Other features, aims, and advantages of the invention will become apparent to those skilled in the art upon reading the detailed description of the invention.
FIG. 1 is an exploded perspective view of the cartridge box of present invention;
FIG. 2 is a cross sectional view taken along lines 2--2 of FIG. 1;
FIG. 3 is a partial front view of the box of the present invention showing tape cartridges in place within the box compartments;
FIG. 4 is an enlarged view showing a tape cartridge retained in place in the box of the present invention;
FIG. 5 is a cross-sectional view taken along lines 5--5 of FIG. 4;
FIG. 6 a cross-sectional view taken along lines 6--6 of FIG. 1, but showing a tape cartridge in position for removal from the box;
FIG. 7 is a side view of the cartridge box in place on a conventional storage rack rail;
FIG. 8 is an enlarged side view, partially in section, of the cartridge box in place on a tape storage rack retrofit with the double channel rails of the present invention;
FIG. 9 is a cross-sectional view taken along lines 9--9 of FIG. 8;
FIG. 10 is a perspective view of a library of cartridge boxes in a rack; and
FIG. 11 is a side view, partially in section, of the lowermost cartridge boxes in the storage rack of FIG. 10.
Although the disclosure hereof is detailed and exact to enable those skilled in the art to practice the invention, the physical embodiments herein disclosed merely exemplify the invention which may be embodied in other specific structure. The scope of the invention is defined in the claims appended hereto.
Referring to FIGS. 1 and 2, a tape cartridge box 1 is illustrated that includes the present invention. The tape cartridge box is particularly useful for retaining IBM 3840 cartridge system tapes, but it will be understood that the invention is not limited to computer related applications.
The box 1 comprises a container portion 3, a hanger bar 5, and a plurality of upstanding tabs 41. The container portion 3 is preferably fabricated with a pair of spaced side walls 7, a top panel 9, and a bottom panel 11. The container is divided into upper and lower rows of five-sided compartments 13 and 14, respectively. Each compartment 13 in the upper row is bounded by the top panel 9, an upper floor 15, a pair of vertical generally C-shaped ribs 17, and a partial back wall 19. The compartments 14 of the lower row are bounded by a ceiling 21, back wall 23, floor 25, and ribs 27. The upper sections of the back walls 19 and 23 are formed with angle portions 29 and 31, respectively. The front edges of the floor 15 and ceiling 21 are connected by a vertical panel 33 that may be recessed slightly from the box front face 35. Similarly, the front edges of the floor 25 and bottom panel are connected by a recessed vertical panel 37. The side walls 7 form boundaries for the end compartments on the upper and lower rows. Preferably, each row contains ten compartments.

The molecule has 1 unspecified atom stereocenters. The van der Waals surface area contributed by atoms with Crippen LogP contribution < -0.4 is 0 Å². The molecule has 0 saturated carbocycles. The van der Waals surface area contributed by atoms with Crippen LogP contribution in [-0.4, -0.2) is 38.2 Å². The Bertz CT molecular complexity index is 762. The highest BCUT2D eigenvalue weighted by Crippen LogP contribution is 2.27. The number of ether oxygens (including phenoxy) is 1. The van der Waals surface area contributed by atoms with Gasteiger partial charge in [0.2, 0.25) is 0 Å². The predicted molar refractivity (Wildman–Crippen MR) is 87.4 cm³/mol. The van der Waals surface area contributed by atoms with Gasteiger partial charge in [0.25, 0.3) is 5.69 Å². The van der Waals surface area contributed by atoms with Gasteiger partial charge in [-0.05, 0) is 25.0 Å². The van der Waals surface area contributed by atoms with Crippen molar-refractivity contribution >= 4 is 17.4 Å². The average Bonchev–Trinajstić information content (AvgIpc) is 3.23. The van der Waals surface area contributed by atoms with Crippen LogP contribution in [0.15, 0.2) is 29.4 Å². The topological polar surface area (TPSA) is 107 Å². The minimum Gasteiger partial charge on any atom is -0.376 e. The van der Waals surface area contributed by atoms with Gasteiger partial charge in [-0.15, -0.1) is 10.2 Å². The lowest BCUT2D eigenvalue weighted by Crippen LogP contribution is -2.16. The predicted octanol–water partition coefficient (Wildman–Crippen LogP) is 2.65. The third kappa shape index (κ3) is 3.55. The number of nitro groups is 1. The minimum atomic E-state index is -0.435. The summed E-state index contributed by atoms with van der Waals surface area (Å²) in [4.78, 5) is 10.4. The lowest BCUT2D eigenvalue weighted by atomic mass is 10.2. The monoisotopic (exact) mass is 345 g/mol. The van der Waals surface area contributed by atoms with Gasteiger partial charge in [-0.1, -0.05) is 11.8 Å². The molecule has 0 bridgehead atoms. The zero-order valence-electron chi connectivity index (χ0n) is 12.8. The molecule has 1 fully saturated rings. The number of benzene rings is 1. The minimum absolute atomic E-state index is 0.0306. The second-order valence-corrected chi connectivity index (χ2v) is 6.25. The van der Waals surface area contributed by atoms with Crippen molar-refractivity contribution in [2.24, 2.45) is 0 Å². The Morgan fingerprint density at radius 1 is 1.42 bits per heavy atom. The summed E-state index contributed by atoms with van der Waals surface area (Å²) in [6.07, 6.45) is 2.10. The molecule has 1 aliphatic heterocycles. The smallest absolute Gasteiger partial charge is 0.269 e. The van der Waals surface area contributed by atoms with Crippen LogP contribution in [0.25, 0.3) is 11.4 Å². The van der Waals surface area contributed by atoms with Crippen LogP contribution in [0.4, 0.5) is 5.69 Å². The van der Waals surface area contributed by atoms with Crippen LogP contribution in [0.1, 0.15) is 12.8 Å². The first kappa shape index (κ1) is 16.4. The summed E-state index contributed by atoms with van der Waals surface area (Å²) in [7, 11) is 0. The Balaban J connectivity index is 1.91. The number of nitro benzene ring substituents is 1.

Each compartment 13 and 14 is sized to loosely accept an IBM 3480 cartridge system tape 39 through the compartment open front side. Accordingly, the dimension between adjacent ribs 17 and 27 is approximately 1.06 inches, and the vertical height of each compartment is approximately 4.44 inches. The depth of each compartment is approximately 4.25 inches.
In accordance with the present invention, each tape cartridge 39 is positively retained in a compartment 13 or 14 of the container 3 by a pair of upstanding tabs 41 located in the lower front of the open side of each compartment. Referring to FIGS. 1 and 3-5, a tab 41 preferably straddles each rib 17 and 27 so as to extend laterally into the open sides of the two compartments on either side of the rib. The tabs are located a predetermined distance from the cartridge back walls 19 and 23 so as to engage the notches 46, which are formed in the IBM 3480 tape cartridges 39, when the cartridges are fully inserted into the compartments. The base of each tab coincides with the upper surfaces 43 and 45 of the floors 15 and 25, respectively. Each tab protrudes approximately 0.08 inches above the floor surfaces 43 and 45. Each tab has a left section 48 that extends approximately 0.20 inches to the left of the corresponding rib into the right side of the adjacent compartment. Preferably, the left edges 47 of the tab left sections 48, are sloped at an angle of approximately 30 degrees to the vertical.